Pennsylvania v. Williams (majority)Annotate this Case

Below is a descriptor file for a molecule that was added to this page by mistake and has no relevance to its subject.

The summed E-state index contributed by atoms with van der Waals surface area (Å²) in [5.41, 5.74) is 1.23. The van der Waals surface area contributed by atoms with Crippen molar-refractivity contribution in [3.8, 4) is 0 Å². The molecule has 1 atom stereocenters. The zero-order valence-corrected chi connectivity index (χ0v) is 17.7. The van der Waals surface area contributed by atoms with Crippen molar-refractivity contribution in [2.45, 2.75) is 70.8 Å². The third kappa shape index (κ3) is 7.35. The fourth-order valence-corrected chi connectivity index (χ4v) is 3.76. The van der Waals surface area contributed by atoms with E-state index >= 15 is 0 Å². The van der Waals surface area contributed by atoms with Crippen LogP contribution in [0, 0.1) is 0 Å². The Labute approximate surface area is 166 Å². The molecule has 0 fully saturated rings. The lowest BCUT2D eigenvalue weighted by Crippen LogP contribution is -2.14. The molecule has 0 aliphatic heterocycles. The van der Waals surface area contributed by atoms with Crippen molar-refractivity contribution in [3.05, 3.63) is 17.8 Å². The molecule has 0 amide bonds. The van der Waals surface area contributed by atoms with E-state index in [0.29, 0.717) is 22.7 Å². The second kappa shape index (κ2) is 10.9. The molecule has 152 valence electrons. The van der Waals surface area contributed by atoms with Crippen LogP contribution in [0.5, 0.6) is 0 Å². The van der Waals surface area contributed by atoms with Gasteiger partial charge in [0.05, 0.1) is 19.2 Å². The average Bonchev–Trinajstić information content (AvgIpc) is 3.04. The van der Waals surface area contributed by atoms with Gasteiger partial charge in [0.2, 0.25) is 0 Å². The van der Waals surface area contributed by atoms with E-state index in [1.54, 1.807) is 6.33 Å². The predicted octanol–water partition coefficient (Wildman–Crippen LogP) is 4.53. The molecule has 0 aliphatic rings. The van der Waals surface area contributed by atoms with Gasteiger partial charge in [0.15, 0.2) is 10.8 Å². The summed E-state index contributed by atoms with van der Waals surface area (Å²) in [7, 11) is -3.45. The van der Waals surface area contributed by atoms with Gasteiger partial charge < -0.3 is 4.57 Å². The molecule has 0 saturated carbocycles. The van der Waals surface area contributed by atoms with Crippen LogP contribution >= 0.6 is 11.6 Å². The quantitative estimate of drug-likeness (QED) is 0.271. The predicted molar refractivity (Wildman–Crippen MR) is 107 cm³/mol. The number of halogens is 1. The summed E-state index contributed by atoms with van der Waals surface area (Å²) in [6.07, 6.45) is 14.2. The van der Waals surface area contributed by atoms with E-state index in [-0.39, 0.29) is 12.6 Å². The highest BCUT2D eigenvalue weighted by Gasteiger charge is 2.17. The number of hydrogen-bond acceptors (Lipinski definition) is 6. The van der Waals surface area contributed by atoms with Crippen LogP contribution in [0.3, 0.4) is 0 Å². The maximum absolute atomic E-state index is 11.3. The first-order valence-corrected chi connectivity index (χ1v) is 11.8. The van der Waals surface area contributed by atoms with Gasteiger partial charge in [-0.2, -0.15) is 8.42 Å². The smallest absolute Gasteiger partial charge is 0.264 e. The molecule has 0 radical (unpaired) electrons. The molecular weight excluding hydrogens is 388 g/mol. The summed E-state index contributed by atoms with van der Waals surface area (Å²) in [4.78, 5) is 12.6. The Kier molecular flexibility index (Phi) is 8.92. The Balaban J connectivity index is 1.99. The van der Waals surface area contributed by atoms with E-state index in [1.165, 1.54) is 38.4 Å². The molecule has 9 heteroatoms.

Appellee Christopher Williams was convicted of first degree murder and subsequently sentenced to death for the murders of three men in September of 1989. The Supreme Court affirmed the sentence on direct appeal. Appellee then sought post-conviction relief. The PCRA court initially granted Appellee relief on a basis unrelated to this appeal. The Supreme Court subsequently reversed the PCRA court and remanded for disposition of Appellee's remaining claims. On remand, the PCRA court granted Appellee a new trial, finding that trial counsel rendered ineffective assistance by failing to investigate medical and forensic evidence and finding that appellate counsel likewise rendered ineffective assistance by failing to argue on appeal that the trial court erred when it limited cross-examination of the Commonwealth's expert witnesses. Thirty days after the PCRA court entered its order granting Appellee a new trial, the Commonwealth electronically filed with the Philadelphia County Clerk of Courts a notice of appeal and jurisdictional statement appealing the grant of a new trial to the Supreme Court. The Clerk sent the Commonwealth an electronic confirmation indicating that the notice of appeal was received. Nonetheless, the Clerk refrained from time-stamping the notice of appeal on that date. Instead, the following day, the Clerk informed the Commonwealth that its notice of appeal was defective because it was missing two docket numbers and/or because the Clerk's office preferred a separate notice for each of the three docket numbers contained therein. The Commonwealth filed an amended notice of appeal that the Clerk accepted and time-stamped upon receipt. Appellee filed a Motion to Quash the Commonwealth's appeal with the Supreme Court, arguing that the appeal was untimely because the Commonwealth failed to file it within thirty days of the PCRA court's order, assuming the Commonwealth filed its notice of appeal on the date the Clerk time-stamped the amended appeal. Appellee argued the Supreme Court lacked jurisdiction to hear the appeal because of the amended filing. Finding no reversible error, the Supreme Court found the Commonwealth's appeal as timely, and denied Appellee's Motion to Quash.